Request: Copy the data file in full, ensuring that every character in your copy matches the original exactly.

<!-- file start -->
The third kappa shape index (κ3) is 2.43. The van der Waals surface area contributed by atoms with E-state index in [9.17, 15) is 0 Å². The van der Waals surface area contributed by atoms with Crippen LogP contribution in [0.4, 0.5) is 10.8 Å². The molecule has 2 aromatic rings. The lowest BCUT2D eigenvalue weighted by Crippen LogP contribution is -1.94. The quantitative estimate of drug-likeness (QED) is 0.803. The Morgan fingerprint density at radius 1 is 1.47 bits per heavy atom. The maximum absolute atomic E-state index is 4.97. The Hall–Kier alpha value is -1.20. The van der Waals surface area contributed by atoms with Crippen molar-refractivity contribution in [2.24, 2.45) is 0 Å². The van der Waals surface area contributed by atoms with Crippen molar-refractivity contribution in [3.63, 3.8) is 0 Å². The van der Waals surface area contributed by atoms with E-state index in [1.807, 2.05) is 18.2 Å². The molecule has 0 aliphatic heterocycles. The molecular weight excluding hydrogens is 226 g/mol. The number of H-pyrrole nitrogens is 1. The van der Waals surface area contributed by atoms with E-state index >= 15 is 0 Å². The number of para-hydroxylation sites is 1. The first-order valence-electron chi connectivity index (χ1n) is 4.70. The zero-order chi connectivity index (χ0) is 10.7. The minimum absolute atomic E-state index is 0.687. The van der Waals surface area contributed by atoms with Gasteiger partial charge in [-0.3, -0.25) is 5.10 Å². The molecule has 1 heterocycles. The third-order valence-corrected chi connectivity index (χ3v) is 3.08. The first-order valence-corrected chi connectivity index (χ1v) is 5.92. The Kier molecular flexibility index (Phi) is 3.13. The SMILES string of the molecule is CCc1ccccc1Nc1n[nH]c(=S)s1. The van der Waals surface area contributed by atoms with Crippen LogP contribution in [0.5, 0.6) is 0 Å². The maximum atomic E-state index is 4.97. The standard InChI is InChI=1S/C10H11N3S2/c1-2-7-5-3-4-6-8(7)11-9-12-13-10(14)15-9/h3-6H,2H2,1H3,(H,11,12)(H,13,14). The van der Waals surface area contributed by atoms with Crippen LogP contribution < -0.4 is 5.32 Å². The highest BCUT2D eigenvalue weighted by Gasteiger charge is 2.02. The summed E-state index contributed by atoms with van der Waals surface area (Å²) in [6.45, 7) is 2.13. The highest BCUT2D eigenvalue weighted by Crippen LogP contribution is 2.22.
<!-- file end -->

The third kappa shape index (κ3) is 2.43. The van der Waals surface area contributed by atoms with E-state index in [9.17, 15) is 0 Å². The van der Waals surface area contributed by atoms with Crippen LogP contribution in [0.4, 0.5) is 10.8 Å². The molecule has 2 aromatic rings. The lowest BCUT2D eigenvalue weighted by Crippen LogP contribution is -1.94. The quantitative estimate of drug-likeness (QED) is 0.803. The Morgan fingerprint density at radius 1 is 1.47 bits per heavy atom. The maximum absolute atomic E-state index is 4.97. The Hall–Kier alpha value is -1.20. The van der Waals surface area contributed by atoms with Crippen molar-refractivity contribution in [2.24, 2.45) is 0 Å². The van der Waals surface area contributed by atoms with Crippen molar-refractivity contribution in [3.63, 3.8) is 0 Å². The van der Waals surface area contributed by atoms with E-state index in [1.807, 2.05) is 18.2 Å². The molecule has 0 aliphatic heterocycles. The molecular weight excluding hydrogens is 226 g/mol. The number of H-pyrrole nitrogens is 1. The van der Waals surface area contributed by atoms with E-state index >= 15 is 0 Å². The number of para-hydroxylation sites is 1. The first-order valence-electron chi connectivity index (χ1n) is 4.70. The zero-order chi connectivity index (χ0) is 10.7. The minimum absolute atomic E-state index is 0.687. The van der Waals surface area contributed by atoms with Gasteiger partial charge in [-0.3, -0.25) is 5.10 Å². The molecule has 1 heterocycles. The third-order valence-corrected chi connectivity index (χ3v) is 3.08. The first-order valence-corrected chi connectivity index (χ1v) is 5.92. The Kier molecular flexibility index (Phi) is 3.13. The SMILES string of the molecule is CCc1ccccc1Nc1n[nH]c(=S)s1. The van der Waals surface area contributed by atoms with Crippen LogP contribution in [0.5, 0.6) is 0 Å². The maximum atomic E-state index is 4.97. The standard InChI is InChI=1S/C10H11N3S2/c1-2-7-5-3-4-6-8(7)11-9-12-13-10(14)15-9/h3-6H,2H2,1H3,(H,11,12)(H,13,14). The van der Waals surface area contributed by atoms with Crippen LogP contribution < -0.4 is 5.32 Å². The highest BCUT2D eigenvalue weighted by Gasteiger charge is 2.02. The summed E-state index contributed by atoms with van der Waals surface area (Å²) in [6.45, 7) is 2.13. The highest BCUT2D eigenvalue weighted by Crippen LogP contribution is 2.22.